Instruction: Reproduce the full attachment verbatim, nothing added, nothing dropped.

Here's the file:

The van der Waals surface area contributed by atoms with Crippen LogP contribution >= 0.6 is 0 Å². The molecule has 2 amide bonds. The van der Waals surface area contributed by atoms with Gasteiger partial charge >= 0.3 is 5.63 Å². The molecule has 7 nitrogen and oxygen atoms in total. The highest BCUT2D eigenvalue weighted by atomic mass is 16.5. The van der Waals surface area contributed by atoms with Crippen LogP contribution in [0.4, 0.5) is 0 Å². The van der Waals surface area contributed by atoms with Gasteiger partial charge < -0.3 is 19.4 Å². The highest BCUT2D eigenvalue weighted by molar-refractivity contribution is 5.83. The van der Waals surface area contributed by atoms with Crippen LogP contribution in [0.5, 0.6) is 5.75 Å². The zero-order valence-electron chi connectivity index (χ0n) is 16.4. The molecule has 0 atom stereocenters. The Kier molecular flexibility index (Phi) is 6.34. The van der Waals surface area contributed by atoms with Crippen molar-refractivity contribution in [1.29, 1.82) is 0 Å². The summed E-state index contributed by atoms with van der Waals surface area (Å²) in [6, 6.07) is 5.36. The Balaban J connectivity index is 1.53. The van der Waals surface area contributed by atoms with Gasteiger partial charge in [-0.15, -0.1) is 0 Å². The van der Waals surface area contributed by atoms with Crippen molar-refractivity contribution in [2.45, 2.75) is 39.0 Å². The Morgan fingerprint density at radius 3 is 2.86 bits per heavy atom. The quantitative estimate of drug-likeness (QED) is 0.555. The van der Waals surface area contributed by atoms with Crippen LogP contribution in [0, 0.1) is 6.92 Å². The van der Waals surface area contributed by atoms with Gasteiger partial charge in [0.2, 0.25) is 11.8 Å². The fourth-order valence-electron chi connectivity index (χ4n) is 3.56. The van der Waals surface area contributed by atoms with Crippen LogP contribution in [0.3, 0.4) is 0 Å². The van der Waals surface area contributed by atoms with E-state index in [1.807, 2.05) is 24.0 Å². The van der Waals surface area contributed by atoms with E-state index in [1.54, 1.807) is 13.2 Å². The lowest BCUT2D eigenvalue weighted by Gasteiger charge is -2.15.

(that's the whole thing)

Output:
The van der Waals surface area contributed by atoms with Crippen LogP contribution >= 0.6 is 0 Å². The molecule has 2 amide bonds. The van der Waals surface area contributed by atoms with Gasteiger partial charge >= 0.3 is 5.63 Å². The molecule has 7 nitrogen and oxygen atoms in total. The highest BCUT2D eigenvalue weighted by atomic mass is 16.5. The van der Waals surface area contributed by atoms with Crippen LogP contribution in [0.4, 0.5) is 0 Å². The van der Waals surface area contributed by atoms with Gasteiger partial charge < -0.3 is 19.4 Å². The highest BCUT2D eigenvalue weighted by molar-refractivity contribution is 5.83. The van der Waals surface area contributed by atoms with Crippen LogP contribution in [0.5, 0.6) is 5.75 Å². The zero-order valence-electron chi connectivity index (χ0n) is 16.4. The molecule has 0 atom stereocenters. The Kier molecular flexibility index (Phi) is 6.34. The van der Waals surface area contributed by atoms with Crippen molar-refractivity contribution in [1.29, 1.82) is 0 Å². The summed E-state index contributed by atoms with van der Waals surface area (Å²) in [6, 6.07) is 5.36. The Balaban J connectivity index is 1.53. The van der Waals surface area contributed by atoms with Gasteiger partial charge in [-0.15, -0.1) is 0 Å². The van der Waals surface area contributed by atoms with Crippen molar-refractivity contribution in [2.45, 2.75) is 39.0 Å². The Morgan fingerprint density at radius 3 is 2.86 bits per heavy atom. The quantitative estimate of drug-likeness (QED) is 0.555. The van der Waals surface area contributed by atoms with Crippen LogP contribution in [0, 0.1) is 6.92 Å². The van der Waals surface area contributed by atoms with Gasteiger partial charge in [0.2, 0.25) is 11.8 Å². The fourth-order valence-electron chi connectivity index (χ4n) is 3.56. The van der Waals surface area contributed by atoms with Crippen LogP contribution in [0.3, 0.4) is 0 Å². The van der Waals surface area contributed by atoms with E-state index in [1.807, 2.05) is 24.0 Å². The van der Waals surface area contributed by atoms with E-state index in [1.54, 1.807) is 13.2 Å². The lowest BCUT2D eigenvalue weighted by Gasteiger charge is -2.15.